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April 17, 2018

Mothers Who Lose Child Custody Have Higher All-Cause Mortality
Joel Yager, MD reviewing Wall-Wieler E et al. Am J Epidemiol 2018 Mar 28

Results from a large epidemiological study comparing sisters who did or did not lose custody of their children

Decisions to remove children from their mothers ordinarily occur under extreme circumstances and have wide-ranging consequences; for example, mothers whose children are removed from their care have higher suicide rates. To examine whether overall increased maternal mortality was among these consequences, investigators analyzed registry data on sister pairs from 1974 families in Manitoba, Canada.

Each sister had a child born between 1992 and 2015, but only one sister had a child taken into custody by child protective services. Average follow-up lasted for approximately 8.5 years; the average age of mothers who died was 31.

Analyses adjusted for age, health, sociodemographic factors, and family characteristics and used inverse probability weighting to account for individual differences. Mothers who lost children to custody were at nearly 3.5 times higher risk than their sisters for premature death due to avoidable causes (i.e., causes were preventable and treatable) and nearly 3 times higher risk for death from unavoidable causes. The added risk was unrelated to the number of children taken into custody. Compared with mothers who experienced the death of a child, those losing a child to custody had almost three times greater risk for avoidable mortality but one third of the risk for unavoidable mortality.

COMMENT
This study did not address contributing causes to maternal death that followed the mother's loss of custody. Dire psychiatric, substance-use, and social conditions that carry increased mortality risk often contributed to custody decisions, but the impact of losing children might also have precipitated or hastened circumstances leading to death. Clinicians should be sensitive to these possibilities in treatment planning.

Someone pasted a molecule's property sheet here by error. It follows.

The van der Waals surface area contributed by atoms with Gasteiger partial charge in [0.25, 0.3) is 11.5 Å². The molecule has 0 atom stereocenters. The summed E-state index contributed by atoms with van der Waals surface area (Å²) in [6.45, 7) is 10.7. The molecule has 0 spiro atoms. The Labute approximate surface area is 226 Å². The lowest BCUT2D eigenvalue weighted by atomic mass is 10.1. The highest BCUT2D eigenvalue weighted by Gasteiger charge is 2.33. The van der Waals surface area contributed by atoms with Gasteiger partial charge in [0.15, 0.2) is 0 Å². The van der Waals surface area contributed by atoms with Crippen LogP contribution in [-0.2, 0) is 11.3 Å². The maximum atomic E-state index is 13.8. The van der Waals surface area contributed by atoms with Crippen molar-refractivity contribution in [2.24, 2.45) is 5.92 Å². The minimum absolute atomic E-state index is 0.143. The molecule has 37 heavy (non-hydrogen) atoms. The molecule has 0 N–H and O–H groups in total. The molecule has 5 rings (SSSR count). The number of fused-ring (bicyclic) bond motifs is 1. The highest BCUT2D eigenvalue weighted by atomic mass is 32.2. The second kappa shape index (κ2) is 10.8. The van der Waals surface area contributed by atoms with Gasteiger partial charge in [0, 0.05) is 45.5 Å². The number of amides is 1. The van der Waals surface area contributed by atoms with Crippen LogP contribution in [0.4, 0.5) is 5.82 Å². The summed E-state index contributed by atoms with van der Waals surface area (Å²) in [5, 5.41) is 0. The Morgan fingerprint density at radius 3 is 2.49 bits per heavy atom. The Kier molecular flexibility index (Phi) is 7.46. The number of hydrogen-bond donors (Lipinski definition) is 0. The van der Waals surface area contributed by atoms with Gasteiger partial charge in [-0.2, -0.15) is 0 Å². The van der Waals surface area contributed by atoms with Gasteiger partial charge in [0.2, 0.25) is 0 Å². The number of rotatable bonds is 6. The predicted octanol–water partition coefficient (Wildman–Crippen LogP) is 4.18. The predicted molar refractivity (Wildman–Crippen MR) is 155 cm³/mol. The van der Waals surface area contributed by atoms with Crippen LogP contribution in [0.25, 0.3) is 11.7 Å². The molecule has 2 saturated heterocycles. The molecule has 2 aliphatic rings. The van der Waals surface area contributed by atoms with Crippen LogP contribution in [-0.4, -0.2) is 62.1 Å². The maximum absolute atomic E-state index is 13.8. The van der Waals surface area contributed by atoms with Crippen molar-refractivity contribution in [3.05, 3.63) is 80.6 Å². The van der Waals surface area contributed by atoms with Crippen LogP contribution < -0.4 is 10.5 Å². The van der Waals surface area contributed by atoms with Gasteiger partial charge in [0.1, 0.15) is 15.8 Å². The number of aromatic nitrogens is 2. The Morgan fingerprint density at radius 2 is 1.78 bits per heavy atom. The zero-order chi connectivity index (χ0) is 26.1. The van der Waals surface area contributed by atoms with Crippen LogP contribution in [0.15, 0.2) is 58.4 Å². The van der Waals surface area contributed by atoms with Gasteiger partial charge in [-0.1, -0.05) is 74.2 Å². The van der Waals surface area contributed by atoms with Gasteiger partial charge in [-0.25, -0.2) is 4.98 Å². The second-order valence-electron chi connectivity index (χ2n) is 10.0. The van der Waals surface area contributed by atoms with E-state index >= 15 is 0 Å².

Note to readers: At the time we reviewed this paper, its publisher noted that it was not in final form and that subsequent changes might be made.

EDITOR DISCLOSURES AT TIME OF PUBLICATION
Disclosures for Joel Yager, MD at time of publication
Editorial Boards Bulletin of the Menninger Clinic; Eating Disorders Review; International Journal of Eating Disorders; UpToDate; FOCUS: The Journal of Lifelong Learning in Psychiatry
CITATION(S):
Wall-Wieler E et al. Mortality among mothers whose children were taken into care by child protection services: A discordant sibling analysis. Am J Epidemiol 2018 Mar 28; [e-pub]. (https://doi.org/10.1093/aje/kwy062)

Joel Yager, MD
Associate Editor

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“Shared Physical Custody: Summary of 40 Studies on Outcomes for Children”
Nielsen, Linda. Journal of Divorce & Remarriage, 2014. DOI: 10.1080/10502556.2014.965578.

Abstract: “One of the most complex and compelling issues confronting policymakers, parents, and professionals involved in making custody decisions is this: What type of parenting plan is most beneficial for the children after their parents separate? More specifically, are the outcomes any better or worse for children who live with each parent at least 35 percent of the time compared to children who live primarily with their mother and spend less than 35 percent of the time living with their father? This article addresses this question by summarizing the 40 studies that have compared children in these two types of families during the past 25 years. Overall the children in shared parenting families had better outcomes on measures of emotional, behavioral, and psychological well-being, as well as better physical health and better relationships with their fathers and their mothers, benefits that remained even when there were high levels of conflict between their parents.”